The Conservative movement’s highest legal body moved to allow commitment ceremonies for gays and the ordination of gay rabbis. (JTA)

The Committee on Jewish Law and Standards endorsed three opinions Wednesday on homosexuality.

Two opinions upheld earlier prohibitions on homosexual activity, but the third endorsed commitment ceremonies and the ordination of gay rabbis, while retaining the biblical ban on male sodomy.

Two other opinions that were under consideration, which would have removed all restrictions on gay activity, were declared takanot, or substantial breaks from tradition that would require an absolute majority of the committee members for adoption.

They were defeated.


The Iraq Study Group urged the United States to re-engage with Iran and Syria and renew efforts to resolve the Israeli-Arab conflict. (JTA)

The congressionally mandated study group, headed by former U.S. Secretary of State James Baker and former U.S. Rep. Lee Hamilton, said in a report issued Wednesday that there were disincentives and incentives available to the United States to prod Iran and Syria into a more constructive role in Iraq, but they were not outlined in the executive summary made available to reporters.

It also said “there must be a renewed and sustained commitment by the United States to a comprehensive Arab-Israeli peace on all fronts: Lebanon, Syria and President Bush’s June 2002 commitment to a two-state solution for Israel and Palestine.

This commitment must include direct talks with, by, and between Israel, Lebanon, Palestinians (those who accept Israel’s right to exist), and Syria.”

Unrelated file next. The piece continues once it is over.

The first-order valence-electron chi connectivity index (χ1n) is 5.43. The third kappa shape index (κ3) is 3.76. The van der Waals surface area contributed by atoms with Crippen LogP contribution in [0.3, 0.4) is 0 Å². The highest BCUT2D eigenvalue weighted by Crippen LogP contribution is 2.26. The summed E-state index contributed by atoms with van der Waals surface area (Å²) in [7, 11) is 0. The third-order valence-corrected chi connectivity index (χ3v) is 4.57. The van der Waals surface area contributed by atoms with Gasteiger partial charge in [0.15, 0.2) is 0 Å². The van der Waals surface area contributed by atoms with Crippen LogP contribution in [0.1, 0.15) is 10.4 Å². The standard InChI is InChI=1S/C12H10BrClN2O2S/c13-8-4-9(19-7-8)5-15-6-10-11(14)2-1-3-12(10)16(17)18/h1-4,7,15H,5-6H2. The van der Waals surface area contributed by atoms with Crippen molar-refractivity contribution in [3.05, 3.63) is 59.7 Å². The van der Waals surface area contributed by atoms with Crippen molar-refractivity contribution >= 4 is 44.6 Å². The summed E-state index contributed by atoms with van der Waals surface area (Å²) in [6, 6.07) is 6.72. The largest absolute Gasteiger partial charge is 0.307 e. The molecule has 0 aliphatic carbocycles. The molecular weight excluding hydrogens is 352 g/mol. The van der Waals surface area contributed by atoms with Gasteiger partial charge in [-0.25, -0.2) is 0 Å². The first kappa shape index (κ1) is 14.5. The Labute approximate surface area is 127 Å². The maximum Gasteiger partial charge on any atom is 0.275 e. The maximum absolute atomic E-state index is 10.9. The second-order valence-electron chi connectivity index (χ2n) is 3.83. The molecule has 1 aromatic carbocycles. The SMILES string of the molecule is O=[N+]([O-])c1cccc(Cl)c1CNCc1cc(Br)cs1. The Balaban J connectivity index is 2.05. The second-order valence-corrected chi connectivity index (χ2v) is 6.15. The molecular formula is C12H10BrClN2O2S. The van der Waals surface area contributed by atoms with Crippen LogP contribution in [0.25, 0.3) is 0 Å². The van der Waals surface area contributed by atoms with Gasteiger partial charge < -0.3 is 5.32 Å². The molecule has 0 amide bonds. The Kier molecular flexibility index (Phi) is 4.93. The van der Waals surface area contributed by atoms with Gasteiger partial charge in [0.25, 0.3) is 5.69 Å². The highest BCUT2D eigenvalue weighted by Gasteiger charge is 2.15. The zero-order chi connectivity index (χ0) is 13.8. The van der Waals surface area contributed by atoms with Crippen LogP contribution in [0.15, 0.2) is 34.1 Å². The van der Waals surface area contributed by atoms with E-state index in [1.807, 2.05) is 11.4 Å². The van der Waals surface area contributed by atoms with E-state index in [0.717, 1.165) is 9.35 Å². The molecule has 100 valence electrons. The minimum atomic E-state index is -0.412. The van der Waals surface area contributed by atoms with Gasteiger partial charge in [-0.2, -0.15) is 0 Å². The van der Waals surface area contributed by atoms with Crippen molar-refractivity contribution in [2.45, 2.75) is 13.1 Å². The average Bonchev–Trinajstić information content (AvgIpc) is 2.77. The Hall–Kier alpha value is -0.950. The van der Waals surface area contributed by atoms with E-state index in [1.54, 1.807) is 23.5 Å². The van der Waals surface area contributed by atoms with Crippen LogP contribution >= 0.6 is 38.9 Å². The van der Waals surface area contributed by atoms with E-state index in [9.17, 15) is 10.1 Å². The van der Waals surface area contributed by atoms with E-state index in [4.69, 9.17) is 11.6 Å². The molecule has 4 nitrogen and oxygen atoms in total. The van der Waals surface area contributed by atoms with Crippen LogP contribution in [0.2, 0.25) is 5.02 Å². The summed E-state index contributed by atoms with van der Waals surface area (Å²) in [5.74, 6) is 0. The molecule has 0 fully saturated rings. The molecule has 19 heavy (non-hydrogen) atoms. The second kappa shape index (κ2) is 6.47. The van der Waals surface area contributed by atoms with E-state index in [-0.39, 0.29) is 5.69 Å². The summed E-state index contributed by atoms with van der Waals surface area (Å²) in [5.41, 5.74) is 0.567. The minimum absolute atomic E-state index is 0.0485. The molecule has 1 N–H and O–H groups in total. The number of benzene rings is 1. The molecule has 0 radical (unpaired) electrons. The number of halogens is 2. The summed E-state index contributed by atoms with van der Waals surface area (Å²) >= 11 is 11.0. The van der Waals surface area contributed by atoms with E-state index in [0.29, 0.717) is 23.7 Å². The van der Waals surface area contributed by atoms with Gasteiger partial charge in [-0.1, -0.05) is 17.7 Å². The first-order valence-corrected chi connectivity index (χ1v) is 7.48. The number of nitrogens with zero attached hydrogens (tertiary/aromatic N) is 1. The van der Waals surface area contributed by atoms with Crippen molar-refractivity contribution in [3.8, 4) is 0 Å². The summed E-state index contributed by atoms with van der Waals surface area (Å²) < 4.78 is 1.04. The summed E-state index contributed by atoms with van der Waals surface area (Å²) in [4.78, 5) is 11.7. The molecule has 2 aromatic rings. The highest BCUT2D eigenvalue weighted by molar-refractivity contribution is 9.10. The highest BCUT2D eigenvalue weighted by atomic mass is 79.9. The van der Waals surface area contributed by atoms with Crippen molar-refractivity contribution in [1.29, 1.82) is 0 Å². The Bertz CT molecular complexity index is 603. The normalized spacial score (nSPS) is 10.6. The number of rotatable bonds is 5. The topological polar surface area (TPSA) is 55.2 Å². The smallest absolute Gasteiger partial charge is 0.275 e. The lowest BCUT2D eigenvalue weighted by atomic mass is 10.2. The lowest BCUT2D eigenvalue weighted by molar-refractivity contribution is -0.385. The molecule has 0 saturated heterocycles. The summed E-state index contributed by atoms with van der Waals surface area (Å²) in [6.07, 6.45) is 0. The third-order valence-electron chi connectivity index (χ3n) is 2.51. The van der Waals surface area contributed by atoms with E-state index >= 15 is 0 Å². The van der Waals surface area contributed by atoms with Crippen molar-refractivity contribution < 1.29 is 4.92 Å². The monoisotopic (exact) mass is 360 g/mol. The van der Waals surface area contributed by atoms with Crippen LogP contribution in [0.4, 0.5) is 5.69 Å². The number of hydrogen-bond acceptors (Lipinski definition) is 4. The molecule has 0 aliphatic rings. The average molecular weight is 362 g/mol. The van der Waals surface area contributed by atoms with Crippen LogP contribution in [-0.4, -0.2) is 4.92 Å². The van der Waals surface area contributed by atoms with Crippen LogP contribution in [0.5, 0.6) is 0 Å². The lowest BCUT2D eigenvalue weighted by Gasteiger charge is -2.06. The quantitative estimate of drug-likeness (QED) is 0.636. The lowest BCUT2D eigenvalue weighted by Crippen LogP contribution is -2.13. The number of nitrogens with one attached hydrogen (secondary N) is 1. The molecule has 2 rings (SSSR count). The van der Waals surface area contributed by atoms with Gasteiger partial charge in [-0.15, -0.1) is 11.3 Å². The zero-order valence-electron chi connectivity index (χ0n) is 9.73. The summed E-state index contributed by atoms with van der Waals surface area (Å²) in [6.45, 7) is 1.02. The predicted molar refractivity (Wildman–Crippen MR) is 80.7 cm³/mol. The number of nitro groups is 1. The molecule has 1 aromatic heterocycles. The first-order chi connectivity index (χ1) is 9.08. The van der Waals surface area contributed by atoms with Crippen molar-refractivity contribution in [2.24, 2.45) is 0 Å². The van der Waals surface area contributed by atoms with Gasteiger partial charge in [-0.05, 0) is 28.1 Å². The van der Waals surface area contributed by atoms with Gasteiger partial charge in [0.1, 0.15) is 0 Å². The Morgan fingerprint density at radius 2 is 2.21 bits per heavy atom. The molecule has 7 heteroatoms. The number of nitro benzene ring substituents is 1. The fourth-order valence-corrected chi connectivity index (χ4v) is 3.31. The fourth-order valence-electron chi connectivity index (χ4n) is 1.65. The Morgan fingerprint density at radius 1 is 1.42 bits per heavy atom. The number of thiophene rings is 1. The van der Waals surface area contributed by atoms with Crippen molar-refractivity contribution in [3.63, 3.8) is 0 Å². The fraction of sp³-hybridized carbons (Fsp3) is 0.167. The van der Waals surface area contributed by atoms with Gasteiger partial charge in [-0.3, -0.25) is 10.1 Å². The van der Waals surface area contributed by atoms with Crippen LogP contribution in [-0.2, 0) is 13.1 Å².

Israeli officials had no immediate comment but one Israeli pundit, Ben Caspit of Ma’ariv, said the Iraq Study Group’s recommendations appeared to be in line with Prime Minister Ehud Olmert’s recent push to engage moderate Arab regimes against strategic threats like Iran and the Hamas-led Palestinian Authority.


Shimon Peres dismissed the idea that a Palestinian Authority coalition government would seek to make peace with Israel. (JTA)

The Israeli vice premier said Wednesday that long-running talks between the governing P.A. faction Hamas and the rival Fatah movement on a possible unity government was intended only to coax the international community into renewing aid to the Palestinian Authority.

“Hamas doesn’t want peace, even if we give them 1967 borders,” Peres told Israel Radio, referring to territories where Fatah has said it wants to found a Palestinian state alongside Israel.

“Hamas wants to use Fatah as a cover, a facade, so they can get money.”

Israeli officials previously had voiced cautious approval for the unity talks, but insisted that the West not abandon its demands that any future P.A. government renounce terrorism and recognize Israel’s right to exist.


Iran is unlikely to launch a nuclear attack on Israel, President Bush’s nominee for defense secretary said. (JTA)

Addressing the U.S. Senate in his confirmation hearings Tuesday, Robert Gates said he did not discount threats to Israel from Iran’s president, Mahmoud Ahmadinejad, but added that he believed that the religious establishment controlling Iran was less inclined to an attack.

“There are, in fact, higher powers in Iran than he, than the president,” Gates said.

“And I think that while they are certainly pressing, in my opinion, for a nuclear capability, I think that they would see it in the first instance as a deterrent. They are surrounded by powers with nuclear weapons — Pakistan to their east, the Russians to the north, the Israelis to the west and us in the Persian Gulf.”

He said a U.S. attack on Iran or Syria could destabilize the region.

Gates, who was referred to the full Senate unanimously by its Armed Services Committee, added that he was surprised upon the announcement of his nomination that the first nations to congratulate him were Israel and some Arab countries.


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